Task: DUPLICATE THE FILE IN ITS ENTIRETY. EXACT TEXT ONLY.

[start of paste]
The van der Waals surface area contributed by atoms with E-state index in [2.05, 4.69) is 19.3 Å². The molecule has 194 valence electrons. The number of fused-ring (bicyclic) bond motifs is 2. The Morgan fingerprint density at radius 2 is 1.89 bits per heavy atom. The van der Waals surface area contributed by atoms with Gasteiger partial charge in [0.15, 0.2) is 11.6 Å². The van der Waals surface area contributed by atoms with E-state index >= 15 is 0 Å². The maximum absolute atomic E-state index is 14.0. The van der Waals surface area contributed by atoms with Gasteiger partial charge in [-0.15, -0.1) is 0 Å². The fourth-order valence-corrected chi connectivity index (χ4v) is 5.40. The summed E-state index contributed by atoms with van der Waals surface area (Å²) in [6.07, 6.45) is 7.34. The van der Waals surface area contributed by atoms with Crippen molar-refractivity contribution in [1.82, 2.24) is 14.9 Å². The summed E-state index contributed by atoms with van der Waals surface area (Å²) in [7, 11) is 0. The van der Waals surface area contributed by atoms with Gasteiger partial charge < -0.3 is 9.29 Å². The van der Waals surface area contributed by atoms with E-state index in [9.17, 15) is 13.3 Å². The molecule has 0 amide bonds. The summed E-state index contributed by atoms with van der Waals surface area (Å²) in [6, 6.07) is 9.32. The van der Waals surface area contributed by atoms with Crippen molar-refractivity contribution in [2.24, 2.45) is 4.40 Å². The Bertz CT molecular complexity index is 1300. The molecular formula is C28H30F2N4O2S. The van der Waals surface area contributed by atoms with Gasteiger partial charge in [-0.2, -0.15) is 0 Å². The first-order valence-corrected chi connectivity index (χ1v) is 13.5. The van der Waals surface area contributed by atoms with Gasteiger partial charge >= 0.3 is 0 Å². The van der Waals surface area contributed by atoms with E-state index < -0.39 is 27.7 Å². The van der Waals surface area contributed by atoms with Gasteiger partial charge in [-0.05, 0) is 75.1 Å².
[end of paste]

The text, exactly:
The van der Waals surface area contributed by atoms with E-state index in [2.05, 4.69) is 19.3 Å². The molecule has 194 valence electrons. The number of fused-ring (bicyclic) bond motifs is 2. The Morgan fingerprint density at radius 2 is 1.89 bits per heavy atom. The van der Waals surface area contributed by atoms with Gasteiger partial charge in [0.15, 0.2) is 11.6 Å². The van der Waals surface area contributed by atoms with E-state index >= 15 is 0 Å². The maximum absolute atomic E-state index is 14.0. The van der Waals surface area contributed by atoms with Gasteiger partial charge in [-0.15, -0.1) is 0 Å². The fourth-order valence-corrected chi connectivity index (χ4v) is 5.40. The summed E-state index contributed by atoms with van der Waals surface area (Å²) in [6.07, 6.45) is 7.34. The van der Waals surface area contributed by atoms with Crippen molar-refractivity contribution in [1.82, 2.24) is 14.9 Å². The summed E-state index contributed by atoms with van der Waals surface area (Å²) in [7, 11) is 0. The van der Waals surface area contributed by atoms with Gasteiger partial charge < -0.3 is 9.29 Å². The van der Waals surface area contributed by atoms with E-state index in [9.17, 15) is 13.3 Å². The molecule has 0 amide bonds. The summed E-state index contributed by atoms with van der Waals surface area (Å²) in [6, 6.07) is 9.32. The van der Waals surface area contributed by atoms with Crippen molar-refractivity contribution in [2.24, 2.45) is 4.40 Å². The Bertz CT molecular complexity index is 1300. The molecular formula is C28H30F2N4O2S. The van der Waals surface area contributed by atoms with Gasteiger partial charge in [-0.2, -0.15) is 0 Å². The first-order valence-corrected chi connectivity index (χ1v) is 13.5. The van der Waals surface area contributed by atoms with Gasteiger partial charge >= 0.3 is 0 Å². The van der Waals surface area contributed by atoms with E-state index < -0.39 is 27.7 Å². The van der Waals surface area contributed by atoms with Gasteiger partial charge in [-0.05, 0) is 75.1 Å².